Tobold's Blog
Wednesday, August 13, 2014
Ordered a new computer - 2014 edition

Time flies! I used to buy a new computer every 2 years, and now I realized my last purchase is already 3 years in the past. Is it just me or are PCs not aging as fast as they used to? Anyway, here are the specs of the machine I ordered:

An Intel Core i7-4790 (3600GHz) CPU
Vengeance 16 GB RAM (1866 MHz)
Asus Maximus Vi Hero Z87 motherboard
Geforce GTX 770 XLR8 OC PCI-E 2GB graphics card
2 x 250 GB MZ-7TE250BW SSD HD in Raid 0 as boot drive
A Western Digital 3 TB regular HD for data
DVD drive (rarely use them any more) SH-224DB/RSMS DVD/CD/R(W)
1000 W power supply
Corsair Graphite 730T Gaming Case
Windows 7 Home Premium 64-bit

I should get it by end of next week, if everything goes okay. I haven't ordered a new screen yet, but that will probably be the next purchase after that. 22" is considered small these days. When I started this blog I had a 15" screen, 1024×768 resolution, Athlon XP 2000+ CPU, 512 MB RAM, ATI Radeon 9600 Pro graphics card. I have a faint suspicion that today my smart phone has more computing power than that. :)

Looks nice!

And I agree, computers seem to last longer. It feels like hardware takes longer to become obsolete (and advances slower). Luckily, the demands of software also seem to be climbing slower. I have a year old computer that was top of the line when I got it (i.e., fanciest video card, cpu, etc) and now it's ... about one step behind. A 780GTX instead of a 780GTX Ti. That sort of thing. Makes you wonder if hardware companies are going to start seeing some financial problems.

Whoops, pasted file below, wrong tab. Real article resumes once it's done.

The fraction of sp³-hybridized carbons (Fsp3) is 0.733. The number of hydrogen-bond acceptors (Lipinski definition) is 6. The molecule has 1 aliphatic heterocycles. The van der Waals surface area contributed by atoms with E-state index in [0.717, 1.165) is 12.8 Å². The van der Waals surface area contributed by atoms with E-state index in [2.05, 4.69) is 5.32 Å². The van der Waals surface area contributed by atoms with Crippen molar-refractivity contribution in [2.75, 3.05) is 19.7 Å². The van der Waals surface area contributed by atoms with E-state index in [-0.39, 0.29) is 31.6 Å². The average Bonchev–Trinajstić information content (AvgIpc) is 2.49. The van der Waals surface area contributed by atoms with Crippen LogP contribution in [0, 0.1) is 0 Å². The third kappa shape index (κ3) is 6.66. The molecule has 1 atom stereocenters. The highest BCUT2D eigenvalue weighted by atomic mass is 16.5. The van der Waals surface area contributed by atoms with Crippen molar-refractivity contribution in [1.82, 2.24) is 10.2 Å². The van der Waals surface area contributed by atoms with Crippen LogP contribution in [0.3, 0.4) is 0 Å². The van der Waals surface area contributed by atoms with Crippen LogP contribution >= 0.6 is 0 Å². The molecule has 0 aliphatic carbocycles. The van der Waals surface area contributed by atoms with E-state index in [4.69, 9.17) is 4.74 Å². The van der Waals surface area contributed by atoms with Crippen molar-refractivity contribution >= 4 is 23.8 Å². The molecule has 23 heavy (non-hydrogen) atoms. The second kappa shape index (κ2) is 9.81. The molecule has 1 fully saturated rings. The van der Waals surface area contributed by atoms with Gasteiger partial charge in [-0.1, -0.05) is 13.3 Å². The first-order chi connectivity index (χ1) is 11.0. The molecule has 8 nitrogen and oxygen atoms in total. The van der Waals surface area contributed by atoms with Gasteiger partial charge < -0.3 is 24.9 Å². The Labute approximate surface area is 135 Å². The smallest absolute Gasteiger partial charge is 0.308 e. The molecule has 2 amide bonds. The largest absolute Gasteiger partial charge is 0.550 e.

I surmise it's partly due to the tablets emerging as replacements to the traditional PC.

Traditionally, software chases hardware (or hardware leads software at times).

But outside of games, PCs haven't needed to be powerful to run most apps for over a decade now and that's placed the development focus on going mobile and hand-held devices.

We still see hardware advancements in PCs, of course, but since few people are rushing to upgrade, the "average PC" that game devs continue to develop for hasn't improved that much.

Whereas, with the mobile and tablet market, upgrades are very frequent - at most 2 years for most people - and some people have completely replaced their need for a home computer.

The exception for PCs has been the video card -- which is a $100-$500 priced item and something that most gamers feel comfortable swapping out themselves without upgrading the rest of the computer. SSD drives have also gained in popularity for the same reason.

All of this is conjecture on my part, of course, but I think there is truth in this line of reasoning...
You can still get more processing power every other year, there are just too many other bottlenecks standing in the way so that you don't see the big performance boost you used to get back in the late 90s with every new computer. An embarrassing number of apps on my system aren't even multi-processor aware, much less 64 bit.
Sid, if you used an SSD I think you'd get it. Super fast. With streaming all the video these days a terabyte of storage just isn't as cool as it used to be.
Agreed. The *perceived* gain in speed when switching from regular HD to SSD is greater than any upgrade of CPU or graphics card. Especially booting up Windows only takes half the time as before.
I love my SSD. Loading times, especially for zone transitions are massively reduced. Assuming you are operating above minimum specs HDD->SSD it is the most noticeable improvement you can get from replacing a single part.